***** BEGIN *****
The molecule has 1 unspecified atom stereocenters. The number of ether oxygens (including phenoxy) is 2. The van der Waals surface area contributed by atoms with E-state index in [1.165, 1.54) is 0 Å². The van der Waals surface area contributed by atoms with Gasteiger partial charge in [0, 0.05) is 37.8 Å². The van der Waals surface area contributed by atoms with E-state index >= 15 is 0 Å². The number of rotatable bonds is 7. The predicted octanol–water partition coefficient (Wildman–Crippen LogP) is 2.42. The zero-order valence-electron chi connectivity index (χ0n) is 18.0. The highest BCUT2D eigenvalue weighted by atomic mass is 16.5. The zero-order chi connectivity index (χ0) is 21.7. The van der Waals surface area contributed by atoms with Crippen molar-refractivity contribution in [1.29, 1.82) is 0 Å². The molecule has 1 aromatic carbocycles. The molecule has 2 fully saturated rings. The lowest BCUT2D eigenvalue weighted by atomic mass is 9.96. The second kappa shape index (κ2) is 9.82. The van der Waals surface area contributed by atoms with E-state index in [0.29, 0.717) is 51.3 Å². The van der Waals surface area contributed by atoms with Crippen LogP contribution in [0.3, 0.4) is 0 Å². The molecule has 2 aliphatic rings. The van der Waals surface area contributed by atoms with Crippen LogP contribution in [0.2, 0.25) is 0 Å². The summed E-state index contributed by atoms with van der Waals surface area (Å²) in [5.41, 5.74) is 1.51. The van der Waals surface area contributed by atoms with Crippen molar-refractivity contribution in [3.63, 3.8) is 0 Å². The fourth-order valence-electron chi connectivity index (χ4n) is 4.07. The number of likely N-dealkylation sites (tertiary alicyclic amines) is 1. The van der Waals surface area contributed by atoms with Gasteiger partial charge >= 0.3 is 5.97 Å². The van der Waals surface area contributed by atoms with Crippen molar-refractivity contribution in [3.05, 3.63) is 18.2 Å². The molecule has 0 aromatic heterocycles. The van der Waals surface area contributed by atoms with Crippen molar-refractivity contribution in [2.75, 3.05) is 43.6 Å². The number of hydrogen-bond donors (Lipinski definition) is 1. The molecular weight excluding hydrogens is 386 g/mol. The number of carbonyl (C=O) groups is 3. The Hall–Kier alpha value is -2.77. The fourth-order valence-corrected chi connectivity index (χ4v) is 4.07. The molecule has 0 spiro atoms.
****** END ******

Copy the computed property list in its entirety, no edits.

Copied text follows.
The molecule has 1 unspecified atom stereocenters. The number of ether oxygens (including phenoxy) is 2. The van der Waals surface area contributed by atoms with E-state index in [1.165, 1.54) is 0 Å². The van der Waals surface area contributed by atoms with Gasteiger partial charge in [0, 0.05) is 37.8 Å². The van der Waals surface area contributed by atoms with E-state index >= 15 is 0 Å². The number of rotatable bonds is 7. The predicted octanol–water partition coefficient (Wildman–Crippen LogP) is 2.42. The zero-order valence-electron chi connectivity index (χ0n) is 18.0. The highest BCUT2D eigenvalue weighted by atomic mass is 16.5. The zero-order chi connectivity index (χ0) is 21.7. The van der Waals surface area contributed by atoms with Crippen molar-refractivity contribution in [1.29, 1.82) is 0 Å². The molecule has 1 aromatic carbocycles. The molecule has 2 fully saturated rings. The lowest BCUT2D eigenvalue weighted by atomic mass is 9.96. The second kappa shape index (κ2) is 9.82. The van der Waals surface area contributed by atoms with E-state index in [0.29, 0.717) is 51.3 Å². The van der Waals surface area contributed by atoms with Crippen LogP contribution in [0.3, 0.4) is 0 Å². The molecule has 2 aliphatic rings. The van der Waals surface area contributed by atoms with Crippen LogP contribution in [0.2, 0.25) is 0 Å². The summed E-state index contributed by atoms with van der Waals surface area (Å²) in [5.41, 5.74) is 1.51. The van der Waals surface area contributed by atoms with Crippen molar-refractivity contribution in [3.63, 3.8) is 0 Å². The fourth-order valence-electron chi connectivity index (χ4n) is 4.07. The number of likely N-dealkylation sites (tertiary alicyclic amines) is 1. The van der Waals surface area contributed by atoms with Gasteiger partial charge >= 0.3 is 5.97 Å². The van der Waals surface area contributed by atoms with Crippen molar-refractivity contribution in [3.05, 3.63) is 18.2 Å². The molecule has 0 aromatic heterocycles. The van der Waals surface area contributed by atoms with Crippen molar-refractivity contribution in [2.75, 3.05) is 43.6 Å². The number of hydrogen-bond donors (Lipinski definition) is 1. The molecular weight excluding hydrogens is 386 g/mol. The number of carbonyl (C=O) groups is 3. The Hall–Kier alpha value is -2.77. The fourth-order valence-corrected chi connectivity index (χ4v) is 4.07. The molecule has 0 spiro atoms.